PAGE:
Look up! The Ursid meteor shower starts tonight (Dec. 17)

An image of the night sky showing the Ursid meteor shower originating from the Ursa Minor constellation.
An image of the night sky showing the Ursid meteor shower originating from the Ursa Minor constellation. (Image credit: Starry Night Education)

The annual Ursid meteor shower will begin on Saturday (Dec. 17) and last through the Yuletide period until the day after Christmas day. 

The Ursid meteor shower will peak on Thursday, Dec. 22, but the following day when the moon is in its fully dark new moon phase might be an opportune time to hunt for bright streaks and fireballs from this meteor shower.

Though at their peak the Ursids can produce around 22 meteors per hour, in dark conditions with little illumination from the moon, skywatchers can realistically expect to see between five and 10 meteors per hour. 

Related: Meteor showers 2022: Where, when and how to see them 

The Ursids are often overlooked as a meteor shower for several reasons. First, the shower falls during the holiday season each year, usually occurring between Dec. 13 and Dec. 24, when people tend to have other things on their minds.

Secondly, this meteor shower follows the more flashy Geminid meteor shower and even often intermingles with the peak of this other shower which runs between Dec. 4 and Dec. 20. This year the Geminids peaked on Wednesday, Dec. 14, three days before the Ursids are set begin. 

The best way to see the maximum amount of meteors from any meteor shower is to look for them while the viewing location is pointed at the radiant, and when the radiant is high above the horizon. The higher the radiant is, the more meteors should be visible.

The radiant point of the Ursids is located in the constellation Ursa Minor and for viewers in New York City, this means it is always above the horizon, or "circumpolar," meaning the Ursids should be visible through the night. 

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(Image credit: Celestron)

Want to check out Ursa Minor? We recommend the Celestron Astro Fi 102 (opens in new tab) as the top pick in our best beginner's telescope guide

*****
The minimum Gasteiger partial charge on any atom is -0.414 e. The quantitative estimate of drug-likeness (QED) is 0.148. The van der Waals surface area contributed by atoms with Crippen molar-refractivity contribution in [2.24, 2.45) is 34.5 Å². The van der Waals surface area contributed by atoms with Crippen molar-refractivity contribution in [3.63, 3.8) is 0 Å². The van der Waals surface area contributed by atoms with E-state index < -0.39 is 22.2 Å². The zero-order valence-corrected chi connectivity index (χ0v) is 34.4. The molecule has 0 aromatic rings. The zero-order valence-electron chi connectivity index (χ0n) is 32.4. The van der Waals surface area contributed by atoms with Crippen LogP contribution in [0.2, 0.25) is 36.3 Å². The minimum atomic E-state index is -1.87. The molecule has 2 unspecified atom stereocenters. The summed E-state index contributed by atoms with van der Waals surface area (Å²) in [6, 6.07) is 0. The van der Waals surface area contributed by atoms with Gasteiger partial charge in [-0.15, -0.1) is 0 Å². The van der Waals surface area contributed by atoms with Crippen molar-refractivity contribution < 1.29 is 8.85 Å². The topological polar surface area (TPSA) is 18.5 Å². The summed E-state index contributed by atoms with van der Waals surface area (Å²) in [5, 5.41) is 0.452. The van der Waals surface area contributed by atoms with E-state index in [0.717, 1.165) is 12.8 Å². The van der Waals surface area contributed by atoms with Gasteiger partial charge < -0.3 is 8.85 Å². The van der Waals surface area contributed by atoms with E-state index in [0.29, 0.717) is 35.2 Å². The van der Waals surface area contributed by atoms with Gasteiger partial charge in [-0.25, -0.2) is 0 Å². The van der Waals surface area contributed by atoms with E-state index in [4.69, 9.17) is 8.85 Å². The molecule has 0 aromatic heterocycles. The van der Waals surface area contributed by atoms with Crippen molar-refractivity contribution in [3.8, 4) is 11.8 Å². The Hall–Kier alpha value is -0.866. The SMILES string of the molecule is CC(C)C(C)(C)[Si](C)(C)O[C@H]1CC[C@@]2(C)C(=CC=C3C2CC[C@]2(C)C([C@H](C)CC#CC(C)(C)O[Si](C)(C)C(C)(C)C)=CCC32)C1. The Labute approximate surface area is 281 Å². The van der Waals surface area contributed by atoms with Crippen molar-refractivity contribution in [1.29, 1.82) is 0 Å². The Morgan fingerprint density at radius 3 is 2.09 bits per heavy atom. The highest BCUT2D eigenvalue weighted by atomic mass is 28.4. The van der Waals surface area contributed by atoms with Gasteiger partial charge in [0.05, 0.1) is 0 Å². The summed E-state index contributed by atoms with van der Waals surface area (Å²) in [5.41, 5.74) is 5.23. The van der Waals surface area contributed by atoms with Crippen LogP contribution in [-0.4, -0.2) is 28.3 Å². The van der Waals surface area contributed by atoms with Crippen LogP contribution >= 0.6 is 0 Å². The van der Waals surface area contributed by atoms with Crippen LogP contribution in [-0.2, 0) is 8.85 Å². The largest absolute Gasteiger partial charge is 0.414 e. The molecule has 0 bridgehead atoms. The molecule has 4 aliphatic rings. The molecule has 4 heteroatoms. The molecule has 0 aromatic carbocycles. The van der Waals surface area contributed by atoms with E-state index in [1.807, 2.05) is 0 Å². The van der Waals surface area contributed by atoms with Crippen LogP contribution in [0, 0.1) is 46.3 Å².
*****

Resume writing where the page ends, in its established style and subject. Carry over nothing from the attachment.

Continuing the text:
New York is turned towards the direction of the Ursid meteors at around 8:00 a.m. EST (1300 GMT) this time of year when the radiant point is at its highest. That means when meteors enter Earth's atmosphere they rain down vertically producing trails close to the radiant and in principle, easier to spot.

Like all meteor showers, the Ursids are created when Earth passes through a cloud of debris left behind by an asteroid or comet as it makes its annual orbit around the sun. This explains why meteor showers occur at around the same time each year. 

As these pieces of debris enter Earth's atmosphere at high speeds they disintegrate, with the occasional larger pebble-sized debris piece causing a bright flash or a fireball. 

The Ursids are created from debris from comet 8P/Tuttle which jettisons material as it passes close to the sun and radiation from our star transforms solid ice into gas, a process called sublimation. 

Tuttle has an orbit around the sun that lasts around 13.6 years, which is a short orbital period for a comet. 8P/Tuttle is classed as a midsized comet, but still has a diameter of around 2.8 miles (4.5 kilometers). This means it is around the size of the island of Manhattan and is larger than 99% of known asteroids. 

Read more: The Christmas asteroid challenge starts tonight. Here's how to join in

This orbit map shows the movement of Comet 8P/Tuttle through the solar system. (Image credit: NASA/JPL)

It will be a while before 8P/Tuttle is back in proximity to the Earth. Its last close approach was in January 2008, when it came to within around 23 million miles (37 million kilometers) of Earth. It won't be near as close to our planet again until Dec. 28, 2048, when it will pass us at a distance of around 26 million miles (42 million km).

The year 2130 will be a special one for 8P/Tuttle with the comet passing on Christmas day at a relatively close distance of around 14 million miles (22 million kilometers), over ten times closer to the Earth than the sun is. 

Editor's Note: If you snap a great photo the Ursid meteor shower and would like to share it with Space.com's readers, send your photo(s), comments, and your name and location to spacephotos@space.com.

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Robert Lea
Contributing Writer

Robert Lea is a science journalist in the U.K. whose articles have been published in Physics World, New Scientist, Astronomy Magazine, All About Space, Newsweek and ZME Science. He also writes about science communication for Elsevier and the European Journal of Physics. Rob holds a bachelor of science degree in physics and astronomy from the U.K.’s Open University. Follow him on Twitter @sciencef1rst.

  • Benito
    What time of night is best to view this shower? I live in northern indiana, about 80 miles southeast of Chicago.
    Reply
  • billslugg
    As with all meteor showers you want to be standing on Earth on a spot that is plowing through the meteors head on and while it is still dark. This is during the period 3AM to 6AM.
    Reply